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Reaction Engines, STFC complete proof-of-concept study on ammonia fuel for sustainable aviation propulsion

Reaction Engines recently completed a joint Proof-of-Concept study with the UK’s Science and Technology Facilities Council (STFC) to determine whether the company’s innovative thermal management technology could be combined with STFC’s catalysts to create an aviation system based on ammonia fuel.

In recent years, ammonia has been considered by various industries for use in power generation as its consumption is carbon free, offers high energy density and has an established transportation network in contrast to hydrogen which has issues with both storage and distribution. Similarly, the maritime industry is looking to ammonia as a low-cost way to decarbonize shipping. Up until now however, it has not been proven to be viable as a fuel for aviation propulsion systems.

Decarbonizing the aviation industry is a major challenge. Current strategies being explored have potential drawbacks for the aerospace sector. Battery technology does not currently have the power density required to give a standard narrow-body jet (such as the A320 or 737) sufficient range. Hydrogen would need to be used in its deeply cryogenic liquid state, requiring new infrastructures and major changes to aircraft configurations. Synthetic fuels and biofuels require novel processes or arable land for production and leave the issue of soot emissions unsolved. With some governments beginning to tie COVID-19 recovery funding to net-zero targets being met, further solutions are clearly needed.

The propulsion system was devised by Reaction Engines and was investigated by a team at STFC’s Rutherford Appleton Laboratory, based at the ISIS Neutron and Muon Source Research Facility and STFC’s Technology Department.

The system has the potential to crack the ammonia fuel efficiently using heat harvested from the jet engine through Reaction Engines’ heat exchangers to provide a zero-carbon fuel blend of ammonia and hydrogen that burns stably just like jet fuel.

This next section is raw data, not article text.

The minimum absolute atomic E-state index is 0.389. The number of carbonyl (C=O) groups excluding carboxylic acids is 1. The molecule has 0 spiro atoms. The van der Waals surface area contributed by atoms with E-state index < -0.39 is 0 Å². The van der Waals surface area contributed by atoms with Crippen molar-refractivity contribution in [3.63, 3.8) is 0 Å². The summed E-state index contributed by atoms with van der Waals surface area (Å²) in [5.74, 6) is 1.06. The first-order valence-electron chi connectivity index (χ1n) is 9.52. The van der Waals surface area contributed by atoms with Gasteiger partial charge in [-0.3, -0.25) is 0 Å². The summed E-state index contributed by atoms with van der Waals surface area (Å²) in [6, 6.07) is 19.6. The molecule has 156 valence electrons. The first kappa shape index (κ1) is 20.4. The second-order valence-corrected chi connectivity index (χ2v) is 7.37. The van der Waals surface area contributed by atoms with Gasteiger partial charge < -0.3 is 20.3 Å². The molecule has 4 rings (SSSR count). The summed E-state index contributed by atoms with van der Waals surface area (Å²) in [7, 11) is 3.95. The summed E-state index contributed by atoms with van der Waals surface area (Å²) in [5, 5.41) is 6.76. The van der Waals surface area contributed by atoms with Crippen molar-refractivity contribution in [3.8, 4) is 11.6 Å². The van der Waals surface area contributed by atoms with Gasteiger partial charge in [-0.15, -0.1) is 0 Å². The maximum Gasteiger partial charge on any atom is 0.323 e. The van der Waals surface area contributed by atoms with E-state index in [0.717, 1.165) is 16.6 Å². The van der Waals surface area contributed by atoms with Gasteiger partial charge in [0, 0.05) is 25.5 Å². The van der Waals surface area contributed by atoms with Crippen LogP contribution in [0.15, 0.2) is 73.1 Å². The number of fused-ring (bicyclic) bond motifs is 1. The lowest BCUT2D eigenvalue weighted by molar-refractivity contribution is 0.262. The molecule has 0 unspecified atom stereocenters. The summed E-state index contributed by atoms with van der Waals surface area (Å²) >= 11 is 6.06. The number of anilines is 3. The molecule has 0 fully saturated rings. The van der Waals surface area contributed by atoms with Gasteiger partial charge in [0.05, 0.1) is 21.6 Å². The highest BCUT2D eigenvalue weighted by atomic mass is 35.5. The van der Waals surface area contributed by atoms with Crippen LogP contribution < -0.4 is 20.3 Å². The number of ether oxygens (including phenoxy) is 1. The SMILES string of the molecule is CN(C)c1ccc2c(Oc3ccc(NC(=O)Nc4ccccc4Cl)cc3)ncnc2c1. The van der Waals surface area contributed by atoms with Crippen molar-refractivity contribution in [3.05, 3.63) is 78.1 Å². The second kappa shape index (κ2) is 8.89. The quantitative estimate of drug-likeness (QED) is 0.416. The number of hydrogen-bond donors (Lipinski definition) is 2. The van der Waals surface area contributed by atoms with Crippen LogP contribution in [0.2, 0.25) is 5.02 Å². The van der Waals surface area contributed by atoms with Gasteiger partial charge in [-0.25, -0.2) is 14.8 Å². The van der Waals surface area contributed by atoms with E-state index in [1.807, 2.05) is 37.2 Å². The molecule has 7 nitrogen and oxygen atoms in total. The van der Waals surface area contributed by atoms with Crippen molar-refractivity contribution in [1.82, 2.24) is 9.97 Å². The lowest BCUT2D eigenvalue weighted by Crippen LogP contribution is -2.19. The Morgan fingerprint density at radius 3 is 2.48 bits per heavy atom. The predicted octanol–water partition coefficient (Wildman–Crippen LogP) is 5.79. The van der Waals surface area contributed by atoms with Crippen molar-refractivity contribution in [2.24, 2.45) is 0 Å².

The density of liquid ammonia allows for conventional aircraft configurations to be used and it may be possible to retrofit into an existing engine, resulting in a zero-carbon jet that could start serving the short haul market well before the 2050 target currently set by the industry.

The project came about through the Harwell Cross Cluster Proof of Concept Program that unites organizations across the energy, space and life sciences sectors, creates collaborations and provides funding that moves research from theory towards commercial success. Funding is provided by STFC and the program is driven by the Harwell Campus Clusters.

We are optimistic about progress having recently completed the first stage of laboratory tests where we successfully produced the combination of ammonia and hydrogen that mimics jet fuel. Our next step is to scale up to small aviation scale and we are confident that we will achieve this goal. Green ammonia storage and real-zero ammonia-hydrogen fuel mixtures have the potential, not only to enable carbon-free, and indeed guilt-free, aviation but also, in time, to completely remove our dependence on fossil fuels.

—Professor Bill David from STFC and the University of Oxford

The combination of Reaction Engines’ transformative heat exchanger technology and the STFC’s innovative catalysts will enable development of a game-changing class of green ammonia-based aviation propulsion systems. Our study showed that an ammonia-fueled jet engine could be adapted from currently available engines, and ammonia as a fuel doesn’t require a complete re-think of the design of civil aircraft as we know them today. This means a fast transition to a sustainable aviation future is possible at low cost; ammonia-powered aircraft could be serving the world’s short-haul routes well in advance of 2050.

—Dr James Barth, engineering lead at Reaction Engines



I call using the existing heat from the jet engines to crack the ammonia smart!

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How about a Hypersonic Business Jet Engine from RollsRoyce/Reaction Engines?
Ammonia could make a good "Pre-Cooler" using Reaction Engines technology. Recall that the X-15 which flew Mach 6.7 used Ammonia as fuel (with rocket engines, though Ramjets were also proposed).

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